A new study published in this month’s issue of the journal Neuropsychopharmacology has found that compounds in cannabis may offer protection against chronic stress,weedleaf.1 including the memory and learning impairment that can come as a result.
“Our findings suggest that cannabinoid receptor activation could represent a novel approach to the treatment of cognitive deficits that accompany a variety of stress-related neuropsychiatric disorders”, concludes the study.
This is particularly important according to researchers, considering that repeated stress “is one of the environmental factors that precipitates and exacerbates mental illnesses like depression and anxiety as well as cognitive impairments”.
During the study, researchers found that daily doses of a chemical meant to mimic THC (delta-9-tetrahydrocannabinol) – one of the primary compounds found in cannabis – appeared to improve short-term memory in rats (which had been put through tests meant to induce stress) compared to the control group which didn’t receive any treatment. In addition, the rats which received the regular doses of THC displayed greater learning abilities, and less anxiety.
Repeated stress is one of the environmental factors that precipitates and exacerbates mental illnesses like depression and anxiety as well as cognitive impairments. We have previously shown that cannabinoids can prevent the effects of acute stress on learning and memory. Here we aimed to find whether chronic cannabinoid treatment would alleviate the long-term effects of exposure to chronic restraint stress on memory and plasticity as well as on behavioral and neuroendocrine measures of anxiety and depression. Late adolescent rats were exposed to chronic restraint stress for 2 weeks followed each day by systemic treatment with vehicle or with the CB1/2 receptor agonist WIN55,212-2 (1.2 mg/kg). Thirty days after the last exposure to stress, rats demonstrated impaired long-term potentiation (LTP) in the ventral subiculum-nucleus accumbens (NAc) pathway, impaired performance in the prefrontal cortex (PFC)-dependent object-recognition task and the hippocampal-dependent spatial version of this task, increased anxiety levels, and significantly reduced expression of glucocorticoid receptors (GRs) in the amygdala, hippocampus, PFC, and NAc. Chronic WIN55,212-2 administration prevented the stress-induced impairment in LTP levels and in the spatial task, with no effect on stress-induced alterations in unconditioned anxiety levels or GR levels. The CB1 antagonist AM251 (0.3 mg/kg) prevented the ameliorating effects of WIN55,212-2 on LTP and short-term memory. Hence, the beneficial effects of WIN55,212-2 on memory and plasticity are mediated by CB1 receptors and are not mediated by alterations in GR levels in the brain areas tested. Our findings suggest that cannabinoid receptor activation could represent a novel approach to the treatment of cognitive deficits that accompany a variety of stress-related neuropsychiatric disorders.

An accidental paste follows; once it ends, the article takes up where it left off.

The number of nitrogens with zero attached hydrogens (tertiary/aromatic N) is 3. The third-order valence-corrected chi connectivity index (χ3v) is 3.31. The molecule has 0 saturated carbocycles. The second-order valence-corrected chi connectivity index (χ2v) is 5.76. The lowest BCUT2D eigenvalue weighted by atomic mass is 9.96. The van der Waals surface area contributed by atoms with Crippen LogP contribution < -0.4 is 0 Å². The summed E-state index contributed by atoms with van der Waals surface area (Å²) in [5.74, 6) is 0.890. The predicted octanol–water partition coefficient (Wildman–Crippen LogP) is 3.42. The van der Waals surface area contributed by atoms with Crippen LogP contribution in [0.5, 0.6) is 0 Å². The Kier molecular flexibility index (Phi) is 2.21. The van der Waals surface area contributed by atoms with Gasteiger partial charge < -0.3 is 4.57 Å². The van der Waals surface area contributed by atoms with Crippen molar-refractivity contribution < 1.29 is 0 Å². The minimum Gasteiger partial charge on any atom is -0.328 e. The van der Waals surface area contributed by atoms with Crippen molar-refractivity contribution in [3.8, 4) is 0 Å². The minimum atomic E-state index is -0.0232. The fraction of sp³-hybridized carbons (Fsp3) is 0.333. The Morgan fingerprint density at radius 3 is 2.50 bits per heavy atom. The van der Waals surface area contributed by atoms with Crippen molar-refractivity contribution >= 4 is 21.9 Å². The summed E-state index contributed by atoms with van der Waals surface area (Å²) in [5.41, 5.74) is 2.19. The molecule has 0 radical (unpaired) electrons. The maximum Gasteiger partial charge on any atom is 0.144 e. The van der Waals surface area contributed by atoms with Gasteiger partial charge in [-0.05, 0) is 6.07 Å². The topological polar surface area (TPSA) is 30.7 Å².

Although more research is needed to confirm these findings, the results are promising. The study can be found by clicking here.